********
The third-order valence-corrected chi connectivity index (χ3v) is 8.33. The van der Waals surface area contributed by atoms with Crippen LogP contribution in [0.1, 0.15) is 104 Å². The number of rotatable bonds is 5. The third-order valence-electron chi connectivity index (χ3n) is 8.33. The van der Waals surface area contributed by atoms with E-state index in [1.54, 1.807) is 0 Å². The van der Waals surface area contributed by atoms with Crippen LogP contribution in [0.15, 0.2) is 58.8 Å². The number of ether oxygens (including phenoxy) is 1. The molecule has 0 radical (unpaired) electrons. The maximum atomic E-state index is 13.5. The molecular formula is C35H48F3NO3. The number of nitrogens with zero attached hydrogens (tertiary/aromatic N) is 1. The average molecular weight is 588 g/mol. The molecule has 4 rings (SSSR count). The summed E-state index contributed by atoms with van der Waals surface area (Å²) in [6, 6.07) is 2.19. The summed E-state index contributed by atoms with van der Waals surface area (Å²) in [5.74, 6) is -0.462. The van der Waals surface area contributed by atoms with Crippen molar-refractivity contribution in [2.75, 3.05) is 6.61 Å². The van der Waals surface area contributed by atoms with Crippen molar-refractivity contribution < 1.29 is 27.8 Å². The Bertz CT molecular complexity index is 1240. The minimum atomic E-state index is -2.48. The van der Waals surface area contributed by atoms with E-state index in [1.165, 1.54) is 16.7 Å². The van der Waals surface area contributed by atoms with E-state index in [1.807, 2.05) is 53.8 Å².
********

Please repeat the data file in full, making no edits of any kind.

The third-order valence-corrected chi connectivity index (χ3v) is 8.33. The van der Waals surface area contributed by atoms with Crippen LogP contribution in [0.1, 0.15) is 104 Å². The number of rotatable bonds is 5. The third-order valence-electron chi connectivity index (χ3n) is 8.33. The van der Waals surface area contributed by atoms with E-state index in [1.54, 1.807) is 0 Å². The van der Waals surface area contributed by atoms with Crippen LogP contribution in [0.15, 0.2) is 58.8 Å². The number of ether oxygens (including phenoxy) is 1. The molecule has 0 radical (unpaired) electrons. The maximum atomic E-state index is 13.5. The molecular formula is C35H48F3NO3. The number of nitrogens with zero attached hydrogens (tertiary/aromatic N) is 1. The average molecular weight is 588 g/mol. The molecule has 4 rings (SSSR count). The summed E-state index contributed by atoms with van der Waals surface area (Å²) in [6, 6.07) is 2.19. The summed E-state index contributed by atoms with van der Waals surface area (Å²) in [5.74, 6) is -0.462. The van der Waals surface area contributed by atoms with Crippen molar-refractivity contribution in [2.75, 3.05) is 6.61 Å². The van der Waals surface area contributed by atoms with Crippen molar-refractivity contribution < 1.29 is 27.8 Å². The Bertz CT molecular complexity index is 1240. The minimum atomic E-state index is -2.48. The van der Waals surface area contributed by atoms with E-state index in [1.165, 1.54) is 16.7 Å². The van der Waals surface area contributed by atoms with E-state index in [1.807, 2.05) is 53.8 Å².